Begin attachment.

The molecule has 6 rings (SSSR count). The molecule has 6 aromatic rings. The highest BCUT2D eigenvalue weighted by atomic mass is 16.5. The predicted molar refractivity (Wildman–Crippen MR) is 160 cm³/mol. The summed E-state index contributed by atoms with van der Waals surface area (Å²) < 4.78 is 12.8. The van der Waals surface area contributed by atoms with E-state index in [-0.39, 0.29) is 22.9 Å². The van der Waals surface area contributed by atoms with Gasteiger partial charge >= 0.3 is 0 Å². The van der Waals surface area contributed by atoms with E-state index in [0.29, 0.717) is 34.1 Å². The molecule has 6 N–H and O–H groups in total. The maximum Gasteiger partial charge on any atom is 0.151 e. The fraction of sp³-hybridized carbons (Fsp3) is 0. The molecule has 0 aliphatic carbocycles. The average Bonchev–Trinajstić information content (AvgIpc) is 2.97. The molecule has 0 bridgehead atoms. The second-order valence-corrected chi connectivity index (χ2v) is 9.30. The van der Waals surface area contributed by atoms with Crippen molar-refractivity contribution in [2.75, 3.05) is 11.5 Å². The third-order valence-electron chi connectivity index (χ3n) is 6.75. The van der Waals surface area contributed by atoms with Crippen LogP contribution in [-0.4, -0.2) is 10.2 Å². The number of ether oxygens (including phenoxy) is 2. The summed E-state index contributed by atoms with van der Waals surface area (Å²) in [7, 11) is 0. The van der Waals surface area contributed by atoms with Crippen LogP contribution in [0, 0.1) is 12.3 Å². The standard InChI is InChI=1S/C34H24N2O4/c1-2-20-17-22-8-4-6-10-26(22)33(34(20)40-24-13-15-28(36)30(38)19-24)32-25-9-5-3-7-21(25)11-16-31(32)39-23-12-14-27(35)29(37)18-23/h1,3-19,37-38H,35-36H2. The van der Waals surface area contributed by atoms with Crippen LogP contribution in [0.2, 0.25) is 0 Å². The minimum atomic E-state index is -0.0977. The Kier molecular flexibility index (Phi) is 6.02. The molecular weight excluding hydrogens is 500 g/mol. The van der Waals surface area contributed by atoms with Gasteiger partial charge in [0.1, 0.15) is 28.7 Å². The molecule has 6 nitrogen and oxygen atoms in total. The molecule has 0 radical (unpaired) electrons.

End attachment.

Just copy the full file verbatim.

The molecule has 6 rings (SSSR count). The molecule has 6 aromatic rings. The highest BCUT2D eigenvalue weighted by atomic mass is 16.5. The predicted molar refractivity (Wildman–Crippen MR) is 160 cm³/mol. The summed E-state index contributed by atoms with van der Waals surface area (Å²) < 4.78 is 12.8. The van der Waals surface area contributed by atoms with E-state index in [-0.39, 0.29) is 22.9 Å². The van der Waals surface area contributed by atoms with Gasteiger partial charge >= 0.3 is 0 Å². The van der Waals surface area contributed by atoms with E-state index in [0.29, 0.717) is 34.1 Å². The molecule has 6 N–H and O–H groups in total. The maximum Gasteiger partial charge on any atom is 0.151 e. The fraction of sp³-hybridized carbons (Fsp3) is 0. The molecule has 0 aliphatic carbocycles. The average Bonchev–Trinajstić information content (AvgIpc) is 2.97. The molecule has 0 bridgehead atoms. The second-order valence-corrected chi connectivity index (χ2v) is 9.30. The van der Waals surface area contributed by atoms with Crippen molar-refractivity contribution in [2.75, 3.05) is 11.5 Å². The third-order valence-electron chi connectivity index (χ3n) is 6.75. The van der Waals surface area contributed by atoms with Crippen LogP contribution in [-0.4, -0.2) is 10.2 Å². The number of ether oxygens (including phenoxy) is 2. The summed E-state index contributed by atoms with van der Waals surface area (Å²) in [7, 11) is 0. The van der Waals surface area contributed by atoms with Crippen LogP contribution in [0, 0.1) is 12.3 Å². The standard InChI is InChI=1S/C34H24N2O4/c1-2-20-17-22-8-4-6-10-26(22)33(34(20)40-24-13-15-28(36)30(38)19-24)32-25-9-5-3-7-21(25)11-16-31(32)39-23-12-14-27(35)29(37)18-23/h1,3-19,37-38H,35-36H2. The van der Waals surface area contributed by atoms with Crippen LogP contribution in [0.2, 0.25) is 0 Å². The minimum atomic E-state index is -0.0977. The Kier molecular flexibility index (Phi) is 6.02. The molecular weight excluding hydrogens is 500 g/mol. The van der Waals surface area contributed by atoms with Gasteiger partial charge in [0.1, 0.15) is 28.7 Å². The molecule has 6 nitrogen and oxygen atoms in total. The molecule has 0 radical (unpaired) electrons.